In 1953, when Rustin was in Pasadena, California in Los Angeles County, he was arrested for having consensual sex with two white men in a parked car.  LGBTQ people, and particularly LGBTQ people of color, due to discrimination and longstanding criminalization, were often charged for having sex in places like public parks and cars. After such convictions, LGBTQ people were often made to register as sex offenders, which was a terrible injustice that often permanently damaged reputations, career prospects, and made them targets of violence.


Senator Wiener, chair of the California Legislative LGBTQ Caucus, and Assemblymember Weber, chair of the California Legislative Black Caucus, are sending a letter to Governor Newsom asking him to posthumously pardon Bayard Rustin. 


“Bayard Rustin’s criminal prosecution and registration as a sex offender are part of a long, ugly history of society’s criminalization of gay men and LGBTQ people generally,” said Senator Wiener. “California owes Bayard Rustin — and the many other LGBTQ people who have been criminalized simply for being who we are — an apology. Posthumously pardoning Bayard Rustin will send a powerful signal that California is ending the criminalization of LGBTQ people and that we will take whatever steps are necessary to fully embrace the LGBTQ community and make amends for past harms.”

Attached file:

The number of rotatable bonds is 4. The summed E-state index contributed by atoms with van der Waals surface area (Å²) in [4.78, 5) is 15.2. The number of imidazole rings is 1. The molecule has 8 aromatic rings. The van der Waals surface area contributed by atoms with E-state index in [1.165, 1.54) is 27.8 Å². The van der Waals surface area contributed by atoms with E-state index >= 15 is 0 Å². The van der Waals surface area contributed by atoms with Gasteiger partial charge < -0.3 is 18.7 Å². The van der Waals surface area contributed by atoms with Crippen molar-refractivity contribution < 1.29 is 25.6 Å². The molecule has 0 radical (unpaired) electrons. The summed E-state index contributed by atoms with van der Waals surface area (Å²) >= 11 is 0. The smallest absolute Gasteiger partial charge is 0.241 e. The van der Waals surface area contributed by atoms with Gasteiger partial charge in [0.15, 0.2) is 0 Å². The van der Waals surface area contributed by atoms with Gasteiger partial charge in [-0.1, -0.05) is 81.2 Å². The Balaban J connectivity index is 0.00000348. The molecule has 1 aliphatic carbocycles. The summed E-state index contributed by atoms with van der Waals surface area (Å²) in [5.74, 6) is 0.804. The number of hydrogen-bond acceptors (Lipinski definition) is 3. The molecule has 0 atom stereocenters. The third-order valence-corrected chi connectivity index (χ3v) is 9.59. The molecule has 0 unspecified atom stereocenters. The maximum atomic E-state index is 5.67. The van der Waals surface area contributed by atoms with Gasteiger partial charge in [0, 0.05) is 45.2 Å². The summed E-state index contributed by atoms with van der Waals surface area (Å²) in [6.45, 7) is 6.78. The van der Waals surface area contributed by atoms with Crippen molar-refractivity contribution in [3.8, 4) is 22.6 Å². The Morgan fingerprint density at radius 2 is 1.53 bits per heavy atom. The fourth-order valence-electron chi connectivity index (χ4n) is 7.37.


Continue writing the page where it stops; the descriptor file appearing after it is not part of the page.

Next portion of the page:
Assemblymember Weber said: 

"This is long overdue. Without Bayard Rustin, the most memorable milestones of the Civil Rights Era would not have taken place. No Montgomery Bus Boycott. No Selma. No March on Washington. The appalling fact that he was charged and convicted while the two white men he was with were not is evidence that he was targeted for public humiliation because of his sexuality, his race and his position in the Movement. He deserves to be remembered as one of the towering figures in the cause of justice. A pardon will ensure his legacy and his place in history unsullied by this incident."